Understanding Brute Force Attack Prevention
In the hacker community, gaining access is the Holy Grail. With login credentials, attackers are able to achieve huge financial gains through the distribution of spam and malware. They can integrate complex attack sequences which could include various toolkits like the Blackhole Exploit kit. In the process, the cracker brings about damages to your brand, your visitors, and online presence.
Every Website Suffers Brute Force Attacks
The time between a brand new website going live and the first malicious login attempts is a few weeks at most. These login attempts come from automated botnets that are programmed to crawl the internet for websites and locate their login panels using preset conditions. The attacks are not targeted, and are not carried out manually. Once a login panel is found, tools are used to repeatedly guess passwords with the goal of gaining access. These bots work incredibly fast and the crackers that control them have huge amounts of data that help the computer guess more efficiently. Once the bot finds the matching password, the attacker can upload a shell, create new accounts, change passwords, upload malicious payloads, and totally destroy your business.
Due to the potential number of requests being sent, a brute force attack can actually function similarly to a DoS attack, taking many sites down due to high utilization of CPU/memory. The Sucuri Website Firewall prevents this from happening by filtering requests and using caching to speed up your website.
There is often a time delay once access is gained. This makes sense, as it allows for the traffic to die down and for the server logs to disappear, leaving no trace of the attacker. We have seen this too often. Some hosts will only retain up to 7 days of logs, and in some instances no more than 24 hours. This means that if they wait long enough, they can log in whenever they like and website owners are none the wiser. This makes incident handling difficult to achieve.
About Strong Passwords
A very strong password does make it difficult for a brute force attack to be successful, but not impossible. Not only are we humans bad at choosing passwords, but there crackers continue to improve the password guessing game in a number of ways.
With less than one hundred characters on a typical keyboard, a very basic brute force attack will attempt to guess every possible combination of these characters until access is granted. This method works quickly if the password is short, but can be exhausting with longer passwords. To account for longer passwords, a dictionary attack is more common. Instead of guessing all the possible character combinations, it uses lists of common words from dictionaries and literature. The tools that hackers use to perform dictionary attacks are getting smarter and more complex every day.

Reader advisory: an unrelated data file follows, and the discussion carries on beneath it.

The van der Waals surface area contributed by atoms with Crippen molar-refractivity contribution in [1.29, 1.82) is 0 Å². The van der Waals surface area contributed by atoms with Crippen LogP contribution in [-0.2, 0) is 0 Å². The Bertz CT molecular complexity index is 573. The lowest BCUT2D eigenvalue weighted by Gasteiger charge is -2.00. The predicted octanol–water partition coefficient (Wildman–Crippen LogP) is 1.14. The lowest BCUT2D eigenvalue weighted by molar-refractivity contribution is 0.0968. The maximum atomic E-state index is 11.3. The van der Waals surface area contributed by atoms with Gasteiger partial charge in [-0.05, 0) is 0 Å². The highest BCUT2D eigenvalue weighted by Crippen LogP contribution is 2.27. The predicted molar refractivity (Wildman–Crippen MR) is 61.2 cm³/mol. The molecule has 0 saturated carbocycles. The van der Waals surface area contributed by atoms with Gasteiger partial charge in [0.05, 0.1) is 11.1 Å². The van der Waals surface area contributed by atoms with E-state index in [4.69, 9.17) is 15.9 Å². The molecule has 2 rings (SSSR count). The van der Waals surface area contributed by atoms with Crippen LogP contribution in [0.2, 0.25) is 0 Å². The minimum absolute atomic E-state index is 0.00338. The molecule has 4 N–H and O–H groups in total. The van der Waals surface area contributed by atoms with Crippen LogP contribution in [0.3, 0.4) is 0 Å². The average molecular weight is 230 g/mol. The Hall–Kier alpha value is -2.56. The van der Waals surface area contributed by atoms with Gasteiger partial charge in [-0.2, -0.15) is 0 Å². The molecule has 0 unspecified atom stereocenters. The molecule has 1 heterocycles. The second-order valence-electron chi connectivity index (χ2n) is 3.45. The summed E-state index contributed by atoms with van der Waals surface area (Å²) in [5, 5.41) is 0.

Many companies have suffered password breaches, and attackers often release lists of passwords for other hackers to take advantage of. It's a trend that promises to continue, meaning that all the most common passwords are easily breakable within seconds. It isn't just the weak passwords, either. The tools used to perform dictionary attacks are highly customizable and the number of word lists have made it almost impossible to ensure that your password is a sufficient lock on your website. Breaches will continue to occur. Hackers look over the password dumps to reveal tricks that savvy people use to make their passwords memorable and strong at the same time.
Password Cracking Tools
There are a large selection of password cracking tools available to attackers looking to break into your website. The tools have various attack modes to make the attack efficient, and to cover as much ground as possible. For example, combinator attacks combine existing words from password lists. Mask attacks know how humans design passwords, and try common patterns from word lists. With computers able to guess passwords at hundreds of millions per second, the scary reality is that so-called strong passwords are crackable in under an hour of repeated attempts.
Hackers who steal password databases originally have a list of encrypted passwords. Passwords should never be stored in plain text, but often the same two encryption methods are used (MD5 or SHA1). These algorithms are easily reversed, allowing the attacker to create pre-computed rainbow tables that can match the encrypted output with the plain text password.hash
Most often, brute-force attacks are not targeted, but when they are, it is even more dangerous. Attackers can use information about website adminstrators and users through phishing lures, online profiles, and previous password dumps associated with the user email address. From here, crackers can make custom rule-based attacks that can leave you and your website completely exposed.